When will the New York Mets do something of consequence this off-season isn’t hard to imagine. If recent history is an indicator it likely won’t be until the market is defined, which comes after the Winter Meetings.
However, the week preceding Thanksgiving can get busy. Not much happens usually happens around Thanksgiving. There’s usually activity after the holiday leading up to the Winter Meetings and after until Christmas.
Then, more stuff gets done after the New Year with what’s left of the market leading up to spring training. That’s usually when the Mets have done their work.
So far, there’s been some interesting news, including LaTroy Hawkins signing with Colorado for $2.5 million. He’s somebody I was hoping the Mets would bring back before at 41 because he could still throw in the low-to-mid 90s and for his clubhouse presence.
Hawkins was an astute pick-up last year, and with Bobby Parnell coming off surgery, he would have filled a spot in the bullpen.
The Yankees brought back shortstop Brendan Ryan, who I touted for his defense. I’d still rather have him than Ruben Tejada. We’ll just have to wait to see what happens with Jhonny Peralta, who, as of now, would represent the Mets’ biggest splash in the market. Philadelphia brought back catcher Carlos Ruiz for two years, out-bidding the champion Red Sox.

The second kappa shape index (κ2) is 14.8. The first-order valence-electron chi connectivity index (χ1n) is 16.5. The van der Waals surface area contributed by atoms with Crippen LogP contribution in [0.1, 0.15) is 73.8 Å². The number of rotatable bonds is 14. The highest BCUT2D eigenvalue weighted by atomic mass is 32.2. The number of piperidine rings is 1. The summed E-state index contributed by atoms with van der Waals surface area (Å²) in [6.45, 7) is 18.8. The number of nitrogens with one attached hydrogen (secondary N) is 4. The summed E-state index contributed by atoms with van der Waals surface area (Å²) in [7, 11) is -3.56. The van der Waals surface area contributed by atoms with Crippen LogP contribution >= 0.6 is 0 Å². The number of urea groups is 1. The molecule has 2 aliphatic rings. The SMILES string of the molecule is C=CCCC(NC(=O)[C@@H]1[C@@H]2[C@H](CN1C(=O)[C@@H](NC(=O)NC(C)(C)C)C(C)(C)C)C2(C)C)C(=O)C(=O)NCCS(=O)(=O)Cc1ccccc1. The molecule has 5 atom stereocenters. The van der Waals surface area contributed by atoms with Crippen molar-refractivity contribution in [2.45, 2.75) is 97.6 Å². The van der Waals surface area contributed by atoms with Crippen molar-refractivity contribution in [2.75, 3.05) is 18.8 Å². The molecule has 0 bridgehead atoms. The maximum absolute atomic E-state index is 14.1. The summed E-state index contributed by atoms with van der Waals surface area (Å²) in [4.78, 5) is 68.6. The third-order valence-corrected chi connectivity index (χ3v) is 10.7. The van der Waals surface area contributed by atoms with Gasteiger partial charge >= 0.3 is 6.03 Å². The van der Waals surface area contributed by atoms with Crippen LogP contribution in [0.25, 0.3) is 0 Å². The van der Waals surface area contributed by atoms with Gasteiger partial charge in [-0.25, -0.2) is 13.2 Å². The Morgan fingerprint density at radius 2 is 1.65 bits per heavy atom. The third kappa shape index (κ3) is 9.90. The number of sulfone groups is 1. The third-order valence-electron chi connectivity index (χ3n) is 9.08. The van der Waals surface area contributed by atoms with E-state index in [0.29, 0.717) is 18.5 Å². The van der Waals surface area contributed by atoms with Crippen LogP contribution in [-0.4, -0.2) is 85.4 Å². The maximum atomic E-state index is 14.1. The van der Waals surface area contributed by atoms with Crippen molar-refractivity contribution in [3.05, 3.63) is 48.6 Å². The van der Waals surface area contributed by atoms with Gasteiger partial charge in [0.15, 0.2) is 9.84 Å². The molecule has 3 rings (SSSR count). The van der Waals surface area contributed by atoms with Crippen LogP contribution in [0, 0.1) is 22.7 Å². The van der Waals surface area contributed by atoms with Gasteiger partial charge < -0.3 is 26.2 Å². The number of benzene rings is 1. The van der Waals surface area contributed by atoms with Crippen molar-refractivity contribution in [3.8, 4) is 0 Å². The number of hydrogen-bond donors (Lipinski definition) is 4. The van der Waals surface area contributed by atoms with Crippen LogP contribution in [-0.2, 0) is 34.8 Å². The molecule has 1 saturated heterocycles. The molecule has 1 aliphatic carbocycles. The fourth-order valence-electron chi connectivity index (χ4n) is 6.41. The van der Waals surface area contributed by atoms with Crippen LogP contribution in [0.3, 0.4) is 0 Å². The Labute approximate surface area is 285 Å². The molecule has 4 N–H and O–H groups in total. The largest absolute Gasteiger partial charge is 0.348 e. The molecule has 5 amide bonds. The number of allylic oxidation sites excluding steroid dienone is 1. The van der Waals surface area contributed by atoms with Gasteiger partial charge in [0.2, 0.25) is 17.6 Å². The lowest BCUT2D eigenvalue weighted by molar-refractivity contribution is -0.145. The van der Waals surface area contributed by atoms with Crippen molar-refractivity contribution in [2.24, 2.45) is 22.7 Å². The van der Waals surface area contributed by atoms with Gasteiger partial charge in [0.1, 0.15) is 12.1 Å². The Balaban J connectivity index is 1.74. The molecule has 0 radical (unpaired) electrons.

Perhaps the most interesting acquisition is San Francisco signing Tim Hudson to a two-year, $23 million contract. The 38-year-old Hudson is coming off ankle surgery.
Hudson is the latest in several costly, and expensive, decisions the Giants have made the past few years. The first was signing Angel Pagan – whom the Mets gladly shipped out – to a four-year deal. Then, they extended Tim Lincecum’s contract two years for $35 million when there were no indications he’d be a hot commodity on the market.
However, the Giants won the World Series in 2010 and 2012 with pitching-based teams, so they are doing something right.
Mets GM Sandy Alderson said he didn’t want an injury reclamation project, which Hudson clearly would be. However, Alderson has a history with Hudson when they were with Oakland and I was wondering if he at least reached out the pitcher.
Currently, agents and general managers are talking and posturing – that includes Alderson – but the market is still forming. Mostly, parameter dollar amounts have been exchanged. With the Mets there hasn’t been much in terms of specifics.
In addition to shortstop, the Mets need two starters, bullpen depth and a power-hitting corner outfielder.